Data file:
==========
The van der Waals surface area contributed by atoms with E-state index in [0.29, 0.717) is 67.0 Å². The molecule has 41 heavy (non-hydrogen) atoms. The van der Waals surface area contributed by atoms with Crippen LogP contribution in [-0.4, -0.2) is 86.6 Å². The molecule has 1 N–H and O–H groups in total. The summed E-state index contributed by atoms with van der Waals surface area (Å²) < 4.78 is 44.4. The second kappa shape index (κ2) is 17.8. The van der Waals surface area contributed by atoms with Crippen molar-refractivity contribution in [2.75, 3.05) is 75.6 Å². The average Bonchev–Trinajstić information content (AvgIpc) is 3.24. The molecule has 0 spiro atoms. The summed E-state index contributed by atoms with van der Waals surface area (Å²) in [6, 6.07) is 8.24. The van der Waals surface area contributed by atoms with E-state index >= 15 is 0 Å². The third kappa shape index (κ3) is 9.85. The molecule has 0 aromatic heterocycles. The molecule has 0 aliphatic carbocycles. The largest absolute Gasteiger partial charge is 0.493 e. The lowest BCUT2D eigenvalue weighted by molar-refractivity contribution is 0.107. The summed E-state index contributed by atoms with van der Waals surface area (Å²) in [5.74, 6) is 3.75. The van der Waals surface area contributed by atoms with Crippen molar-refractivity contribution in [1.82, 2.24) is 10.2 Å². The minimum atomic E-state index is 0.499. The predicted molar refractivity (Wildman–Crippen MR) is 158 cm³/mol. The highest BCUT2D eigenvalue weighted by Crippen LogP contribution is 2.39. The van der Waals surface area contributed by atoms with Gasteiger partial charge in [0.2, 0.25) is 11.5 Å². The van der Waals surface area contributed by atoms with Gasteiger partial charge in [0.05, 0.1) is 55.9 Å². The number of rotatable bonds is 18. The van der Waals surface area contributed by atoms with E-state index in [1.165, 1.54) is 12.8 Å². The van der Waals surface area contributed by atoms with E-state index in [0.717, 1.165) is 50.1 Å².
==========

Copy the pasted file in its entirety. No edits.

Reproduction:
The van der Waals surface area contributed by atoms with E-state index in [0.29, 0.717) is 67.0 Å². The molecule has 41 heavy (non-hydrogen) atoms. The van der Waals surface area contributed by atoms with Crippen LogP contribution in [-0.4, -0.2) is 86.6 Å². The molecule has 1 N–H and O–H groups in total. The summed E-state index contributed by atoms with van der Waals surface area (Å²) < 4.78 is 44.4. The second kappa shape index (κ2) is 17.8. The van der Waals surface area contributed by atoms with Crippen molar-refractivity contribution in [2.75, 3.05) is 75.6 Å². The average Bonchev–Trinajstić information content (AvgIpc) is 3.24. The molecule has 0 spiro atoms. The summed E-state index contributed by atoms with van der Waals surface area (Å²) in [6, 6.07) is 8.24. The van der Waals surface area contributed by atoms with E-state index >= 15 is 0 Å². The third kappa shape index (κ3) is 9.85. The molecule has 0 aromatic heterocycles. The molecule has 0 aliphatic carbocycles. The largest absolute Gasteiger partial charge is 0.493 e. The lowest BCUT2D eigenvalue weighted by molar-refractivity contribution is 0.107. The summed E-state index contributed by atoms with van der Waals surface area (Å²) in [5.74, 6) is 3.75. The van der Waals surface area contributed by atoms with Crippen molar-refractivity contribution in [1.82, 2.24) is 10.2 Å². The minimum atomic E-state index is 0.499. The predicted molar refractivity (Wildman–Crippen MR) is 158 cm³/mol. The highest BCUT2D eigenvalue weighted by Crippen LogP contribution is 2.39. The van der Waals surface area contributed by atoms with Gasteiger partial charge in [0.2, 0.25) is 11.5 Å². The van der Waals surface area contributed by atoms with Gasteiger partial charge in [0.05, 0.1) is 55.9 Å². The number of rotatable bonds is 18. The van der Waals surface area contributed by atoms with E-state index in [1.165, 1.54) is 12.8 Å². The van der Waals surface area contributed by atoms with E-state index in [0.717, 1.165) is 50.1 Å².